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Boys v girls: who’s really winning?

It looks as though males are doing better at English than females this year, but as Melanie Butler explains, it’s not a clear result

The EF index, the annual ranking of countries by English language levels, has come up with a remarkable finding: for the first time, this year, men across the globe beat women on their language test.

The EF ranking rarely features in the EL Gazette because the actual evidence provided by an online multiple-choice test of reading and listening, taken by a random group of people who self-select to do so really doesn’t tell us that much – not even how good the test takers are at actually speaking English, because speaking isn’t tested.

Year on year very little changes: the Dutch come in at number one, followed by almost all the other Germanic-speaking countries plus Singapore and South Africa. The Slavs beat the Latin speakers, with the exception of the Portuguese and Romanians. The Philippines and the Malays are up with the Europeans, but most non-Europeans with non-Indo- European languages struggle. Apart from the Francophone Lebanese, Arabs fare particularly badly, which should be no surprise, as the CIA ranks Arabic as the hardest language for English speakers to learn. Besides, the one language skill which the Arabs are unusually strong in – speaking – isn’t tested by EF.

Countries go up a bit one year and down a bit the next, depending on the language level of the people from that country who took the test that year. Sample size is also key. If a relatively small number of people from one country take the test, results can go up and down like a yo-yo.

Additionally, if there’s a sudden jump in the sample size it may lead to a drop, as less- educated people go online and take the test.

Language distance remains the biggest predictor for how well someone from a particular country does on any language test.

This year, though, EF found one stunning change. For the first time since its test was launched in 2014, male candidates outscored their female peers across the world. This phenomenon was noted in Europe last year, but it has now spread globally, with Africa the only region where women were still in the lead.

As any linguistic researcher will tell you, girls routinely outperform boys at language learning, not only in every national and international exam, but in almost every piece of language learning research ever published. Males beating females on a language test is like England winning the World Cup at football – it almost never happens.

However, a few recent studies have also noticed the boys- do-best phenomenon. The studies were all from northern Europe and involved boys who enjoyed computer games. One from Finland noted that boys who are computer gamers were beginning to outperform girls, while a Norwegian paper found that boy gamers from disadvantaged backgrounds could read in English better than in Norwegian. Perhaps long hours of practice playing games in English has given boys the edge on the EF test.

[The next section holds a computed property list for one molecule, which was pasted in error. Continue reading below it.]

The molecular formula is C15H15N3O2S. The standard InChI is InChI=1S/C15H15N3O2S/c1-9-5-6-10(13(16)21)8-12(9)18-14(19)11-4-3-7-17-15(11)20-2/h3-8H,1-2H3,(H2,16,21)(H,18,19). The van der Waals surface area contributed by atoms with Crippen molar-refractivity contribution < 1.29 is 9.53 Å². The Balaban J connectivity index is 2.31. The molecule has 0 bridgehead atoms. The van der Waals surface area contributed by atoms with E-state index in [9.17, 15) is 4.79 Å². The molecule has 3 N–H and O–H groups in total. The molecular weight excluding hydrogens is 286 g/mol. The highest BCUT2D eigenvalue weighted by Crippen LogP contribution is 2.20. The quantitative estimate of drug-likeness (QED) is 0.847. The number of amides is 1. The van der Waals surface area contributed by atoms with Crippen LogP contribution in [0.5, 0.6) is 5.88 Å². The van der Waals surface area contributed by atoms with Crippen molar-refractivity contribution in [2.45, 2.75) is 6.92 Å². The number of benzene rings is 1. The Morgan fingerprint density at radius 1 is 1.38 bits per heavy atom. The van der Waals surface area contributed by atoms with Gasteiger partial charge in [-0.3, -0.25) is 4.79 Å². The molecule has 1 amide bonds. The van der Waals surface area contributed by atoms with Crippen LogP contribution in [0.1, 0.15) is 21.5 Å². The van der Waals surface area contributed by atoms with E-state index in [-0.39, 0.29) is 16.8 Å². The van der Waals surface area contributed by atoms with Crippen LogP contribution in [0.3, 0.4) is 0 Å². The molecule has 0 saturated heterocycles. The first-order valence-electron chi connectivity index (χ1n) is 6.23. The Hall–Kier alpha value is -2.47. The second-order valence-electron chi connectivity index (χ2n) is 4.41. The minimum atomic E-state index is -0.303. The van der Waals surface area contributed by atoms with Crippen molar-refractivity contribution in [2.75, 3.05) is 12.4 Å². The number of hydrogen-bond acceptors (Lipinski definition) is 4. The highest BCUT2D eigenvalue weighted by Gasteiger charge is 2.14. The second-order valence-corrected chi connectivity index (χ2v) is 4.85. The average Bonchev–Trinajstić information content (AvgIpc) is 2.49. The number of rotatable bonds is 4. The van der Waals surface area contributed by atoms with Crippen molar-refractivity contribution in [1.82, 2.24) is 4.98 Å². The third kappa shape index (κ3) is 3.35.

Or maybe they just watch more subtitled television in English. Several studies have shown that children from countries which subtitle English TV shows score better at English than those that dub them, even when both countries speak the same language. This may explain why the subtitling Austrians came second on this year’s EF global ranking, with the dubbing Germans coming in 11th place and why Portugal, in at number 7, beat Brazil, which ranks at 60.

However, not dubbing films and TV cannot explain how Portugal, the highest riser this year, has improved its score by 116 points since last year.

Since countries cannot significantly improve the average English language level of their entire population in 12 months, it probably just shows that a higher proportion of wealthy, well-educated Portuguese – the demographic most likely to speak English well – took the test.

And how do we explain why boys are still trailing girls in all the other exams, including IELTS and TOEFL, which publish their annual results by gender, nationality and first language?

One factor in the design of the EF test may skew the results in favour of males: it relies solely on the results of multiple choice questions and MCQs, as they are known, have been shown in many studies to favour boys.

A recent study from Silvia Griselda, at Melbourne University, examined the results of 500,000 of the OECD’s PISA tests in maths and found that the higher percentage of MCQs in the test, the lower the scores of girls compared to boys.

So, are boys really beating girls at English? We won’t know until 2026, when the results of the first PISA language test comes out. The international exam run by the OECD will test the English skills of listening, reading and speaking in a representative sample of 600,000 15-year-olds in 79 countries. Until then we’re really just guessing.

Image courtesy of Library
Melanie Butler
Melanie Butler
Melanie started teaching EFL in Iran in 1975. She worked for the BBC World Service, Pearson/Longman and MET magazine before taking over at the Gazette in 1987 and also launching Study Travel magazine. Educated in ten schools in seven countries, she speaks fluent French and Spanish and rather rusty Italian.
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